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24 Tone Clock Pieces, Book III (Nos 18–24)

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Year composed:
c. 25 min
A4, pp36, saddle-stapled
The Tone Clock is a compositional technique developed initially by Dutch composer Peter Schat in the early 1980s. Schat, who was steeped in the serial tradition, noticed the way in which all possible three-note chords, with the exception of the diminished chord, can be transposed (and, in some instances, inverted as well) to generate all twelve chromatic notes once and once only—in geometrical terms, a ‘tessellation’.

Schat realised that in doing so, you create a strong sense of tonality despite the music’s essentially twelve-tone nature, as the inherent ‘intervallic flavour’ of the three-note chord shines through and colours the entire harmony of the piece. In chromatic theory, there are only twelve possible three-note intervallic groups, ranging from a chromatic cluster (two semitones) up to an augmented chord (two major thirds). Schat calls these twelve groups the ‘hours’, and they form the harmonic basis of most tone clock works.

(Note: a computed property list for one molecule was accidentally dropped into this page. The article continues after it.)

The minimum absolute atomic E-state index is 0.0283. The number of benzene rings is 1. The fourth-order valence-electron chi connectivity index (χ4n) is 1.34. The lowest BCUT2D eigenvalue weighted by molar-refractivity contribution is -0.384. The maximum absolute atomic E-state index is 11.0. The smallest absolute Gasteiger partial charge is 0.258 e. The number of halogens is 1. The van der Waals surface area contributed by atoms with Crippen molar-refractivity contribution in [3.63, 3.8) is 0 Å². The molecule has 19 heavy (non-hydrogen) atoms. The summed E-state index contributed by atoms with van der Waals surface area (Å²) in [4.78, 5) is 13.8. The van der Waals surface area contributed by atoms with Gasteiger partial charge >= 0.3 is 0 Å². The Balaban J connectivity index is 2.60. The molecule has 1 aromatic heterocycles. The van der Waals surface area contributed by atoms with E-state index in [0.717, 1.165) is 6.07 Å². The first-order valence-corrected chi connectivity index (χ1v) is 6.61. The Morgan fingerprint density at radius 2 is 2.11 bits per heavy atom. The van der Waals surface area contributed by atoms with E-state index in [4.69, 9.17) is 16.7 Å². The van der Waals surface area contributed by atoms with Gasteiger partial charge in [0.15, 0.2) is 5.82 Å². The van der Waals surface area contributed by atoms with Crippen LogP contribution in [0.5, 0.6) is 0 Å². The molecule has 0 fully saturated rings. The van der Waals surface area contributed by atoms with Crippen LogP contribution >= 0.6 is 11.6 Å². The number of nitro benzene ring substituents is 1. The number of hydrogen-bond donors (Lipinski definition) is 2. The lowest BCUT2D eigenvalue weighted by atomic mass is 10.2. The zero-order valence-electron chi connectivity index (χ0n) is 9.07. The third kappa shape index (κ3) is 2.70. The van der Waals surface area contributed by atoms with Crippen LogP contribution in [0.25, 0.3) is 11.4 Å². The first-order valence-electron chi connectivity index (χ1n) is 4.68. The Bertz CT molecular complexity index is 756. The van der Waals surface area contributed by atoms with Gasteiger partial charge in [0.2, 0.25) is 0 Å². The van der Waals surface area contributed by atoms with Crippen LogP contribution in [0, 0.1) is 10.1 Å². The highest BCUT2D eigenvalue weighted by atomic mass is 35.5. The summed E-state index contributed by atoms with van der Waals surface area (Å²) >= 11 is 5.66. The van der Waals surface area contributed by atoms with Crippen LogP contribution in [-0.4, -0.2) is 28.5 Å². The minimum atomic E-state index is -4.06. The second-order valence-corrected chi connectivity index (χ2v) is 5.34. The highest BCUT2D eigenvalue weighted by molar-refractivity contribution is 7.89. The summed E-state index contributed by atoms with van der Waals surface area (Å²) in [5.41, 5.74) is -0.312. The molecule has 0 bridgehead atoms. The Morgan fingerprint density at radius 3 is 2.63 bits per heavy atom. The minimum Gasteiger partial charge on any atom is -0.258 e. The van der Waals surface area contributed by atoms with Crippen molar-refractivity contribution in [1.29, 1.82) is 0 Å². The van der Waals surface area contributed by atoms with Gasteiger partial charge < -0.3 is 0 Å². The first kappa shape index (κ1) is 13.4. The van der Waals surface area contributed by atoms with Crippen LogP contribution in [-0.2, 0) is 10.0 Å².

Jenny McLeod’s contribution to tone clock theory was to take Schat’s basic idea and expand it out to encompass all of the 223 possible intervallic configurations of the chromatic system (known as ‘set classes’ or ‘prime forms’ in Allan Forte’s pitch-class set theory). In her monograph Chromatic Maps I & II, she brings a mathematical rigour and remarkable taxonomization to bear on the project, revealing a vast array of hidden properties of the chromatic system. She also provides a spectacular ‘Grand Unified Theory’ of almost all equal-tempered tonal and chromatic approaches, taking in conventional Western tonality, Messiaen’s modes of limited transposition, Webern’s ‘serial derivation’ and Boulez’s frequency multiplication.

It was in her Tone Clock Pieces, however, that she worked out the intricacies of tone clock theory in practice. While all twelve chromatic pitches are heard often, the particular intervallic qualities of the hours—sometimes open and quartal, sometimes close and clustered, often floating and fluid—give each Tone Clock Piece a distinct ‘aura’ or ‘perfume’. Furthermore, the inherent symmetries in tone clock theory imbue these pieces with a refractive brilliance and a shimmering haze of resonance